With tourism industry concerns turned, once again, to the UK’s traffic lights, the weekly European map of incidence and test rates from the European Centre for Disease Prevention and Control (ECDC) was being highlighted by the Spanish travel media, and it painted a grim picture.
Most of Europe was green, meaning for example that the 14-day incidence was less than 50 and the test rate was less than four per cent. Meanwhile, almost all of Spain, including the Balearics, was a red colour. Only Cyprus had a darker red. Nowhere else, except Portugal, was a red.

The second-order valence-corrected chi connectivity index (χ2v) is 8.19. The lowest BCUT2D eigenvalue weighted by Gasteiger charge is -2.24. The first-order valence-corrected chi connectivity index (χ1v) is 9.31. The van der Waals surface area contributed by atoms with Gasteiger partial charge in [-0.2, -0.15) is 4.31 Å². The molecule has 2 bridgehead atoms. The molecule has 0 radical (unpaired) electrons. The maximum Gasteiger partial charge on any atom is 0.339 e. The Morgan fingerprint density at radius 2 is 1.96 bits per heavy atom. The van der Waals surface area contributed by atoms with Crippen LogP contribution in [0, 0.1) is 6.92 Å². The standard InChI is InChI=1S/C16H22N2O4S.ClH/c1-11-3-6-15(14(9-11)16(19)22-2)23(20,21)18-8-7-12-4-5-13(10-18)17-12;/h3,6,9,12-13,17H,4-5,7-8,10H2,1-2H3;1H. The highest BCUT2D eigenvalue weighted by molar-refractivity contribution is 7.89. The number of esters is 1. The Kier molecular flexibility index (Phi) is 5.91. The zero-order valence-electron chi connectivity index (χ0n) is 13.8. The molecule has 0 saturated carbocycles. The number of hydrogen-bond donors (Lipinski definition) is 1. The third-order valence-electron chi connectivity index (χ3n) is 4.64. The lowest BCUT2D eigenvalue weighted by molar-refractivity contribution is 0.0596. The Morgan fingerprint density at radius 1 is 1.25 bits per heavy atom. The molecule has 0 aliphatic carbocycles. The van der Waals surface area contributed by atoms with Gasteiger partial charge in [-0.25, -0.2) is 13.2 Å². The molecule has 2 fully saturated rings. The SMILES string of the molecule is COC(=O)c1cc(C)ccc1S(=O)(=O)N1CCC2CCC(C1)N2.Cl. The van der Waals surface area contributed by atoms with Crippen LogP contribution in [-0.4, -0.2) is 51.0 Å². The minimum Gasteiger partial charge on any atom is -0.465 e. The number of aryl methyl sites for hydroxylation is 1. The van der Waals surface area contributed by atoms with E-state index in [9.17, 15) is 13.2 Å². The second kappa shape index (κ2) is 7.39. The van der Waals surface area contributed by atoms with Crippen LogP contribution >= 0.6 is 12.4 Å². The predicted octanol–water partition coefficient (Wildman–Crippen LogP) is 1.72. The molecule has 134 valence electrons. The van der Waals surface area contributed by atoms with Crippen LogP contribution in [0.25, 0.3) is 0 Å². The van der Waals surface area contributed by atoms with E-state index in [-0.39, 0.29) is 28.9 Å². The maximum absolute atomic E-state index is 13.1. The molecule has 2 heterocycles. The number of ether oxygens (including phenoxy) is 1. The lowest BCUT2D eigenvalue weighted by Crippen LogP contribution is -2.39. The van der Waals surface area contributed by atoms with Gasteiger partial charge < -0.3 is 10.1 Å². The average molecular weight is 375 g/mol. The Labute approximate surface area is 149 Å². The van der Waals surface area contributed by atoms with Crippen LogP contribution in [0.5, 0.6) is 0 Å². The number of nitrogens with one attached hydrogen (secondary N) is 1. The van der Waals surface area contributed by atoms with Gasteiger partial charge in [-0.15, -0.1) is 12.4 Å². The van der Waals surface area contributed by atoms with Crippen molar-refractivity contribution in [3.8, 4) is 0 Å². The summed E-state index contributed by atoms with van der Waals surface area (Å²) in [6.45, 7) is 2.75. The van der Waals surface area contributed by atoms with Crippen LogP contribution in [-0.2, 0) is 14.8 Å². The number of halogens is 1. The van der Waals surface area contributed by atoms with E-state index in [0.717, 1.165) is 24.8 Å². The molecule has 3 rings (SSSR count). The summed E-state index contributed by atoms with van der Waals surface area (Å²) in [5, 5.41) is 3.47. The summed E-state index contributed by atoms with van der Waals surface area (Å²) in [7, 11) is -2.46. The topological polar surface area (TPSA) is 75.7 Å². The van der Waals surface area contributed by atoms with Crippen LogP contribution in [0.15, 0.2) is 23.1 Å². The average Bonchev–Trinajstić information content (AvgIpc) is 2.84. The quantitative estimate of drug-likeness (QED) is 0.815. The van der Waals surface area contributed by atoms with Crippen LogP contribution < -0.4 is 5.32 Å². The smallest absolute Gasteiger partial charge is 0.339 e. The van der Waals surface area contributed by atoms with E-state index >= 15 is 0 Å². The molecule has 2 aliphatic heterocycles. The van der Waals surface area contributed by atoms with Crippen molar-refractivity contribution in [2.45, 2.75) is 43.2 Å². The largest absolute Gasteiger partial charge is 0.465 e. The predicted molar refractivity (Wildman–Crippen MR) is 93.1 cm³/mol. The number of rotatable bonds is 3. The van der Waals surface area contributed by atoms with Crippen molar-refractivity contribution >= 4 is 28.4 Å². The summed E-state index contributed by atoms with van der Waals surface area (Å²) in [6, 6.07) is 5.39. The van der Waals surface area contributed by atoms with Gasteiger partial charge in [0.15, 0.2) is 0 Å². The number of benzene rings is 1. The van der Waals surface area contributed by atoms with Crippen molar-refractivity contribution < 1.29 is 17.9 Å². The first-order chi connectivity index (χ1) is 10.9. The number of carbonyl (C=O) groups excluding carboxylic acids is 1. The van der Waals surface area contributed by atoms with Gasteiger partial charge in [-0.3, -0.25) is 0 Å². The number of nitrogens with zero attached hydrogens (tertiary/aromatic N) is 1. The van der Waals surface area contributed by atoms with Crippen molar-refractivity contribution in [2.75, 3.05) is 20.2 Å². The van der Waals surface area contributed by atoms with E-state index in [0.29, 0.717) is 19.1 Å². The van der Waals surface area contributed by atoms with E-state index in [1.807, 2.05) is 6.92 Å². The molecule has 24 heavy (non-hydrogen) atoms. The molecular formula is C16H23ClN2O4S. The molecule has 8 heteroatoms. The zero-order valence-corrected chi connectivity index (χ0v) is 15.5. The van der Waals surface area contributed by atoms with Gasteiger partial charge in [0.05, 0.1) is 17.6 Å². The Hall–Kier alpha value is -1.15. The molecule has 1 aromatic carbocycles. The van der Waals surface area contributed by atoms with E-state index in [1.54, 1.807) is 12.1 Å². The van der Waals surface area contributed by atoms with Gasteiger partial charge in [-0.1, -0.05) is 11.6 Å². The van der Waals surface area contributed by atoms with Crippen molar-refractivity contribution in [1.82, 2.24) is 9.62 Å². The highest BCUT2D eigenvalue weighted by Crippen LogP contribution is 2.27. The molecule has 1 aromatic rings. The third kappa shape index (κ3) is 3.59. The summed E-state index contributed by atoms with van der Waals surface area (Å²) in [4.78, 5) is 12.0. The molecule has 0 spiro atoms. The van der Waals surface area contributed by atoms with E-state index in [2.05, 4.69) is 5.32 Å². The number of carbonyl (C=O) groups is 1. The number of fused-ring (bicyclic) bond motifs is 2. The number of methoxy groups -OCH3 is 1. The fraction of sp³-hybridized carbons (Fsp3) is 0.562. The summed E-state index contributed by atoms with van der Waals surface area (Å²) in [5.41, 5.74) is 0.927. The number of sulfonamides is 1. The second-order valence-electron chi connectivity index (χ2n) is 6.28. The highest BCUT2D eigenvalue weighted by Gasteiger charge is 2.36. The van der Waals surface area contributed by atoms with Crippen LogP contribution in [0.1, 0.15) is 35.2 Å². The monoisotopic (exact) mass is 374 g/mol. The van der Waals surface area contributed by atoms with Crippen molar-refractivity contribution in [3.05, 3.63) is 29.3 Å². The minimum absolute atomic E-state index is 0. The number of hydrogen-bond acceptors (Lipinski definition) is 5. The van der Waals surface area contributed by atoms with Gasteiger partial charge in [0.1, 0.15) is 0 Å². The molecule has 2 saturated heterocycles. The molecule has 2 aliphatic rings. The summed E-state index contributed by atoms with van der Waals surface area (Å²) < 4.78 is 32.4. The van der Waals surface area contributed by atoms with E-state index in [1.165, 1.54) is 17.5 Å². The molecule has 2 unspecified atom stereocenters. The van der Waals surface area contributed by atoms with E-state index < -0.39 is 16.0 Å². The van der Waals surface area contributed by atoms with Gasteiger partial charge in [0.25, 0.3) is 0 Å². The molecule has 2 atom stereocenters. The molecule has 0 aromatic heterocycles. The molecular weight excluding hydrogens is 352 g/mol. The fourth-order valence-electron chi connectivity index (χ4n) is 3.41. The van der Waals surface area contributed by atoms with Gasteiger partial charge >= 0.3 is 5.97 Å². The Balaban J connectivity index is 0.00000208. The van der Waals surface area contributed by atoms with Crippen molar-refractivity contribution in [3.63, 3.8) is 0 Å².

When one considers that incidence rates in Spain were - for the most part - either between 75 and 200 or over 200, while France was 63, Germany was 11 and Poland was as low as 3.13, the question has to be asked - where did it go wrong?
A simple conclusion is that tourism had created this situation. It may indeed have been a factor, but then why is Italy green? The answer lies primarily with the consequences (inevitable as they were) of lifting the curfew, easing mobility and abandoning limits on social gatherings. But has there not been similar easing elsewhere?
Balearic measures were all about “saving the season”. It’s not been lost but it keeps coming under threat.
The regional government insists that the incidence rate is not what matters, but if it doesn’t matter, then why do the ECDC and the Robert Koch Institute in Germany (and the UK) give it such prominence?